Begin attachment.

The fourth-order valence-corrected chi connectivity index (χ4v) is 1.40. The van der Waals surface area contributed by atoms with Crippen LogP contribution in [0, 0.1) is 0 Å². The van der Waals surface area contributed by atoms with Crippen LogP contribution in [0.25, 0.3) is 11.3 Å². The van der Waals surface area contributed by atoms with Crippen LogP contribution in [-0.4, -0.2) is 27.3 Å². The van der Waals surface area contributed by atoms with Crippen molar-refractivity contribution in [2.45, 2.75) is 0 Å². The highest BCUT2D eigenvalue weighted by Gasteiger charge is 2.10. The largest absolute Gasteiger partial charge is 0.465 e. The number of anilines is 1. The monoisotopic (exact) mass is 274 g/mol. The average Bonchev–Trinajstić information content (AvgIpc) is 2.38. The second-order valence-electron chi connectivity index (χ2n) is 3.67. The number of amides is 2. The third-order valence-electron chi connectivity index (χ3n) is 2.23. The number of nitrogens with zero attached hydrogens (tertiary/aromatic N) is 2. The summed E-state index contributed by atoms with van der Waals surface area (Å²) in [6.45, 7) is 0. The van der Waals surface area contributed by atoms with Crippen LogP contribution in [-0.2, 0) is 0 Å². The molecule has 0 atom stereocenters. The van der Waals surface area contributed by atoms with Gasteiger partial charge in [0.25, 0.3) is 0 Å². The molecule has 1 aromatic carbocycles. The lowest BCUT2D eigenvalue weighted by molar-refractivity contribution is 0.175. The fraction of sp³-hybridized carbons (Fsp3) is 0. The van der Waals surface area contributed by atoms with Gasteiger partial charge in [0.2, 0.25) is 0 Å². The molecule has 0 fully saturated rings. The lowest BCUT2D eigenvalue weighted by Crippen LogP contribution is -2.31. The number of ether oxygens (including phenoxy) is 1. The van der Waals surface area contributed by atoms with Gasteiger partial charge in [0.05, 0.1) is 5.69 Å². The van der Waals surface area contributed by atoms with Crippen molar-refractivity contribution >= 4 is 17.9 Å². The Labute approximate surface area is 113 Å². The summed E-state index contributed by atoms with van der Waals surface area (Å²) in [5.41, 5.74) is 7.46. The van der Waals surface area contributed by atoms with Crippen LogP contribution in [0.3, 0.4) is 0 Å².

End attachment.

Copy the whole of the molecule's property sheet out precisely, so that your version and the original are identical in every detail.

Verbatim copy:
The fourth-order valence-corrected chi connectivity index (χ4v) is 1.40. The van der Waals surface area contributed by atoms with Crippen LogP contribution in [0, 0.1) is 0 Å². The van der Waals surface area contributed by atoms with Crippen LogP contribution in [0.25, 0.3) is 11.3 Å². The van der Waals surface area contributed by atoms with Crippen LogP contribution in [-0.4, -0.2) is 27.3 Å². The van der Waals surface area contributed by atoms with Crippen molar-refractivity contribution in [2.45, 2.75) is 0 Å². The highest BCUT2D eigenvalue weighted by Gasteiger charge is 2.10. The largest absolute Gasteiger partial charge is 0.465 e. The number of anilines is 1. The monoisotopic (exact) mass is 274 g/mol. The average Bonchev–Trinajstić information content (AvgIpc) is 2.38. The second-order valence-electron chi connectivity index (χ2n) is 3.67. The number of amides is 2. The third-order valence-electron chi connectivity index (χ3n) is 2.23. The number of nitrogens with zero attached hydrogens (tertiary/aromatic N) is 2. The summed E-state index contributed by atoms with van der Waals surface area (Å²) in [6.45, 7) is 0. The van der Waals surface area contributed by atoms with Crippen LogP contribution in [-0.2, 0) is 0 Å². The molecule has 0 atom stereocenters. The van der Waals surface area contributed by atoms with Gasteiger partial charge in [0.25, 0.3) is 0 Å². The molecule has 1 aromatic carbocycles. The lowest BCUT2D eigenvalue weighted by molar-refractivity contribution is 0.175. The fraction of sp³-hybridized carbons (Fsp3) is 0. The van der Waals surface area contributed by atoms with Gasteiger partial charge in [0.2, 0.25) is 0 Å². The molecule has 0 fully saturated rings. The lowest BCUT2D eigenvalue weighted by Crippen LogP contribution is -2.31. The number of ether oxygens (including phenoxy) is 1. The van der Waals surface area contributed by atoms with Gasteiger partial charge in [0.05, 0.1) is 5.69 Å². The van der Waals surface area contributed by atoms with Crippen molar-refractivity contribution >= 4 is 17.9 Å². The Labute approximate surface area is 113 Å². The summed E-state index contributed by atoms with van der Waals surface area (Å²) in [5.41, 5.74) is 7.46. The van der Waals surface area contributed by atoms with Crippen LogP contribution in [0.3, 0.4) is 0 Å².